“There’s just very few things in life in general that truly rewards intelligence for the sake of intelligence,” says Seiver. “Our society rewards intelligence for the sake of creating capital, for creating wealth. And very rarely do we sit down and say, wow, look how impressive this person is at being smart just for the sake of being smart. And that’s to me the really romantic, beautiful part of the MIT Mystery Hunt. These are truly the most brilliant people I’ve ever met in my entire life.”
When Seiver first encountered the MIT Mystery Hunt in 2006, he was majoring in computer science and economics at Brown. He and about a dozen of his friends slept on air mattresses in an MIT classroom. They were inexperienced and outgunned, and only managed to solve a couple of the metapuzzles before Monday morning. It was grueling and hard, but to Seiver, that was the appeal. “I’ve always been attracted to the concept of things that are incredibly difficult. The idea of overcoming a challenge has just always had this like, really beautiful concept to me. And the feeling you get of working with other people to overcome a shared obstacle – just instantly I fell in love with the concept of it. It kind of got me hooked right away.”
But soon after that first Mystery Hunt, Seiver discovered poker. And poker scratched a similar itch for him as Mystery Hunt. “When I first started playing poker, I basically only played heads up. And so much of my joy from getting better at being a poker player was me trying to unravel what it meant to play against someone else – to search for the metagame, to poke holes in whatever their strategy was. And that’s what I found beautiful. The idea of tinkering with this puzzle, where the puzzle was the person I was playing against,” Seiver said. “I’ve just always been in love with games, pre poker, pre mystery hunt, and I’ve always been unbelievably competitive, just like psychotically competitive.” Seiver’s competitiveness made him want to play against the best poker players in the world. He certainly didn’t mind the money, but that wasn’t what drew him in. He wanted to compete at the highest level, to be across the table from someone whose genius he respected, and to hopefully beat them. Within a couple of years of playing, he had over a million dollars in tournament winnings and was a world champion.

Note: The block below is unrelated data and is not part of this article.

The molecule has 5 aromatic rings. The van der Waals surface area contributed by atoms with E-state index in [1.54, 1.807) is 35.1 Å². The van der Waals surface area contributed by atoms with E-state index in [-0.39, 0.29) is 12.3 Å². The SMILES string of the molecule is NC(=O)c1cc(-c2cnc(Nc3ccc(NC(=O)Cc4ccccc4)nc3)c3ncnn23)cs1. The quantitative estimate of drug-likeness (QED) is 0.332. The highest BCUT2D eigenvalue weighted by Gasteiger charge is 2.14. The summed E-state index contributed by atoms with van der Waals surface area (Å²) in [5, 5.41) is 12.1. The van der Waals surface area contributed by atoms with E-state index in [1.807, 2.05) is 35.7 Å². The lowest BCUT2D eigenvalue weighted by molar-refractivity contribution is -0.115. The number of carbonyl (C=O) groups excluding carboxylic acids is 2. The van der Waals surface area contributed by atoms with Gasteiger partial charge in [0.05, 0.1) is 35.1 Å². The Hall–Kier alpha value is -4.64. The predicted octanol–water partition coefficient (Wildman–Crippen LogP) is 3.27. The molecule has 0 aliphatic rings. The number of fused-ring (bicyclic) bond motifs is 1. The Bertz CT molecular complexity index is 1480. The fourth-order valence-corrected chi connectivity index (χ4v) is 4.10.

Mystery Hunt, however, had taken a backseat to his new passion. The hunt was held every year on the same weekend, and so was the PokerStars Caribbean Adventure. “I felt that I couldn’t justify skipping what was one of the biggest poker weekends of the year for Mystery Hunt. So I stopped for a few years,” Seiver said. He didn’t play in the MIT Mystery Hunt from 2010 until 2015, opting instead to play in the PCA. In 2013 that decision may have seemed prescient. He won the Super High Roller for over $2,000,000. But eventually, he grew to miss the MIT Mystery Hunt, and decided he had given up something that meant much more to him than the money he could earn in the Bahamas. “l just one day realized how completely foolish I was and how much I missed.”
In 2016 Seiver called up his old teammates and found that while he was leveling up at poker, they were leveling up at Mystery Hunt. They had joined one of the top-tier teams, Palindrome, and were no longer playing Mystery Hunt for fun: they were playing to win. Palindrome was a legendary team. They won Mystery Hunt in 1997, 2000, and 2007. They invited Seiver to join them.